Part 2: Identify critical moments. You are not going to analyse every single move, so you need to decide which you are. These moments could be:

  • Moments of uncertainty, where you could not find an idea or a plan;
  • Tactical moments, for example a series of trades;
  • Transitional moments, that is, the move where you were first out of your opening knowledge, and the move(s) where you feel the game moved from middle game to endgame.
  • Known mistakes, for example if you blundered during the game and it had an obvious impact, such as losing a pawn, a piece, or the Exchange.
  • Possible mistakes, for example if you feel you had a won game and it ended in a draw, where do you think the momentum shifted?

Part 3: Analyse the game, with a focus on the critical moments

A logical way to approach this part may be by game phase.

– Opening

  • If you play to a specific repertoire, see if you played your preferred line. Use this opportunity to reinforce that line of your repertoire.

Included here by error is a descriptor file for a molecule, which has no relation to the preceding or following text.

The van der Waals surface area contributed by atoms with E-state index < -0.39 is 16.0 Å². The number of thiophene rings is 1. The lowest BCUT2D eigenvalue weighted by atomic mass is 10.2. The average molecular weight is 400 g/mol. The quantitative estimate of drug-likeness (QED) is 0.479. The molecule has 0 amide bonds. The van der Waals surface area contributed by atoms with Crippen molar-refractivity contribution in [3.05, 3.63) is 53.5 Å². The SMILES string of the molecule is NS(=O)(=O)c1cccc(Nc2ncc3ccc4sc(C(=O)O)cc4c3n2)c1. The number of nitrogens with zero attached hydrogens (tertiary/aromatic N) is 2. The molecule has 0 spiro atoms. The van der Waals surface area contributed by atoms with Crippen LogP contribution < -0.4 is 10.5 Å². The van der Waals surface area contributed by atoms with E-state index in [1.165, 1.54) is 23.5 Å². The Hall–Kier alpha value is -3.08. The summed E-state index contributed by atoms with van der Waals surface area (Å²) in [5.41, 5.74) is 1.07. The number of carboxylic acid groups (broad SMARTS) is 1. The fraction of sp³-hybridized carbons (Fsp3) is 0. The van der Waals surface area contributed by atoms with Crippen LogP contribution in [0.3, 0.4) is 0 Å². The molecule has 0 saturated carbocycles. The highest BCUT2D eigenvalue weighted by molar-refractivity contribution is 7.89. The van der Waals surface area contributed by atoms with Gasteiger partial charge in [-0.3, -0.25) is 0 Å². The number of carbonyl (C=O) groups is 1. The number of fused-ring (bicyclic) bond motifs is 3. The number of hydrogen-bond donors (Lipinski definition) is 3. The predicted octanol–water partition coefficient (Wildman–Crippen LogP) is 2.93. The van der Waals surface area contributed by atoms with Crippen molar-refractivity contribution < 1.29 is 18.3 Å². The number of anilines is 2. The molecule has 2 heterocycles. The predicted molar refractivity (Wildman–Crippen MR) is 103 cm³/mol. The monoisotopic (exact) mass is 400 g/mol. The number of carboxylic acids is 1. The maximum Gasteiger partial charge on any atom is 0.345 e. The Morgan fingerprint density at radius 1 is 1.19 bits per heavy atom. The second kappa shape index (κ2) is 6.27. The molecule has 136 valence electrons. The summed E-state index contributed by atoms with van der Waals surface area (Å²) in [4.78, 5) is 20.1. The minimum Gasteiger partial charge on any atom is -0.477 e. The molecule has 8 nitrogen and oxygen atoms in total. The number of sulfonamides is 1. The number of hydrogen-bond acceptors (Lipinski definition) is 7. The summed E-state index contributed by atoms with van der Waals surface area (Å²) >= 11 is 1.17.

• If your opponent played an unexpected line, refer to your opening reference book, or an online source such as, and add what you learn to your repertoire notes and your game annotation.
  • If you were out of known lines very early on, then challenge your first ten moves against your opening principles. If any move was not in line with the principles, can you justify why not?

– Middle Game

For each of the critical moments, decide on three or four alternative candidate moves. You may want to use your move selection checklist for this purpose. Now you have the luxury of time, see if your checklist does what it is designed for, which is to find the best candidate moves.